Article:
State Theatre Company Review: The Appleton Ladies’ Potato Race

WHO: State Theatre Company SA
WHAT: The Appleton Ladies’ Potato Race
WHERE: Royalty Theatre
WHEN: 8-19 June 2021
COST: $39-$79 – view here

Appleton seems to encapsulate the typical small Australian country town. It is host to an array of residents that mostly shy away from change, and reject leftist ideals and the new ways of city slickers moving back to town.

Penny (Anna Steen) returns to her childhood home right before the annual Appleton Show and its famous potato race. She learns the men’s race winner is awarded $1,000 and the women’s prize is a disparaging $200!! Spurring her on the path to achieve potato sack race equality, even at the expense of sparking a culture war and butting heads with prominent small-town naysayers.

Penny’s quest to fundraise the difference in prize money takes us on a journey to witness the opposition Penny faces, not only from the town, but notably other women. Including the Appleton show’s long-time organiser Bev (Carmel Johnson), and resident race winner, her sister Nikki (Sarah Brokensha).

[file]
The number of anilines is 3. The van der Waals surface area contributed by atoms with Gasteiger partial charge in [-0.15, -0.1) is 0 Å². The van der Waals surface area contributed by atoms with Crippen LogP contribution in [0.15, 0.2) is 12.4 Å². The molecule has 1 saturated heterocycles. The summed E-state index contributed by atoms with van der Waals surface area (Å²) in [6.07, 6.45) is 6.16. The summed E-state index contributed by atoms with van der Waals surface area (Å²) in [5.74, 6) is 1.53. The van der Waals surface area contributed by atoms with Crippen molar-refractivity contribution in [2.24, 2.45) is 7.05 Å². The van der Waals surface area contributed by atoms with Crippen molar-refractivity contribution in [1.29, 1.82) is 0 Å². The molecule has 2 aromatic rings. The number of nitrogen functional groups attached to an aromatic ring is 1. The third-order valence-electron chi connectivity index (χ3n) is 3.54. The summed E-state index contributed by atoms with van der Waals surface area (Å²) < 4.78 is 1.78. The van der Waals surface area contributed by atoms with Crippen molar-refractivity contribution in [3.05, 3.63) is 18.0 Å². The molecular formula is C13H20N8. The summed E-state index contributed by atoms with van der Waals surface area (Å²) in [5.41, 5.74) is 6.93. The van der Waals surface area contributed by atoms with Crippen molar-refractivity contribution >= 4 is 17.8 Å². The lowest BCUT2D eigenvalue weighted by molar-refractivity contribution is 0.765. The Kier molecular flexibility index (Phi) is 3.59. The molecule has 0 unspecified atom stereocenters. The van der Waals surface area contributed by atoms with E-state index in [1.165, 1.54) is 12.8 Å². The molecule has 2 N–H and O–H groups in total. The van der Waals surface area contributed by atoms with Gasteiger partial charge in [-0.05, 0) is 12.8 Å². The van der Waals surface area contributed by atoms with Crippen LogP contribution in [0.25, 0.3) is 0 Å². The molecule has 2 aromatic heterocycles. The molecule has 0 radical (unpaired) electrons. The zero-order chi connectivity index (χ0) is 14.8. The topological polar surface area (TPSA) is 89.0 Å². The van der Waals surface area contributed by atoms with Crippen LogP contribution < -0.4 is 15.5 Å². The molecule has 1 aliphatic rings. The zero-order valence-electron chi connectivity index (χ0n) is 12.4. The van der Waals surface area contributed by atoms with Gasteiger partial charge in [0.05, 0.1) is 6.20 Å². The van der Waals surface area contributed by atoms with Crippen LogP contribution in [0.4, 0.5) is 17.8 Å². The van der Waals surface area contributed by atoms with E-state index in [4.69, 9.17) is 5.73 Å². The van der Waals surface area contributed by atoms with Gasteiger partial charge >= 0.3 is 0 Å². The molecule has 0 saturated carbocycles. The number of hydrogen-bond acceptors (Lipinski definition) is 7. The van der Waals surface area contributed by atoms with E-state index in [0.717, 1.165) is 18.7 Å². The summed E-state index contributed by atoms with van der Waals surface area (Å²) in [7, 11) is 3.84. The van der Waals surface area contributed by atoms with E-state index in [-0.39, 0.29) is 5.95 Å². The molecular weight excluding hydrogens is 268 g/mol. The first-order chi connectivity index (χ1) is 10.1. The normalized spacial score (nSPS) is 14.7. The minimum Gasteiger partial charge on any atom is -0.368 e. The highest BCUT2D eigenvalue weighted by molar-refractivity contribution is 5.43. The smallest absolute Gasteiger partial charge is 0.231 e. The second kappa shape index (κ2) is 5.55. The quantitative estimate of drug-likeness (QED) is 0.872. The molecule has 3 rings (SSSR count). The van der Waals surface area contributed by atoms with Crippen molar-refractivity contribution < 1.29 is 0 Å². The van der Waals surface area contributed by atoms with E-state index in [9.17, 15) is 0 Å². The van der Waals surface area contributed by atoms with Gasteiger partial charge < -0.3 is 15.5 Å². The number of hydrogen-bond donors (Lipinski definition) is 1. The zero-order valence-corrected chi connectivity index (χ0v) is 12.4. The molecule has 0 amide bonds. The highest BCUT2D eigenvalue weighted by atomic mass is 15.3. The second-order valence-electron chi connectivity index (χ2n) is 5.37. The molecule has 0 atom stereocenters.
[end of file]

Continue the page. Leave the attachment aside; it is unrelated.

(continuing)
Throughout the performance, it is evident that the women of Appleton shoulder the responsibilities of organising the show, while the men are never present, yet Bev and Nikki almost encourage the disparity in race winnings.

However, despite their reluctance and resistance, we observe their gradual transformation in an empowering and uplifting way. Underlined by Aunty Barb (Genevieve Mooy) whose fight for potato sack equality has been 30 years in the making. Despite the hilarity and antics these women get up to, it highlights an important message about women’s equality. 

Also interwoven into the narrative is Rania’s experience of being a migrant woman in a small town. Her balancing act in desiring acceptance, integration and sharing of cultures, whilst also standing up for what she believes in and experiencing both outright and casual racism, is much too familiar with many Australian migrants’ stories. Yet her upbeat attitude, and perseverance for potato race equality is inspiring. 

This production is inspired by true events, and Melanie Tait brings to life a heart-warming comedy and affectionate Australian story, with a deeper underlying substance about women’s equality and what it takes to fight against country town patriarchy.

5 stars

– by Rachel Wong

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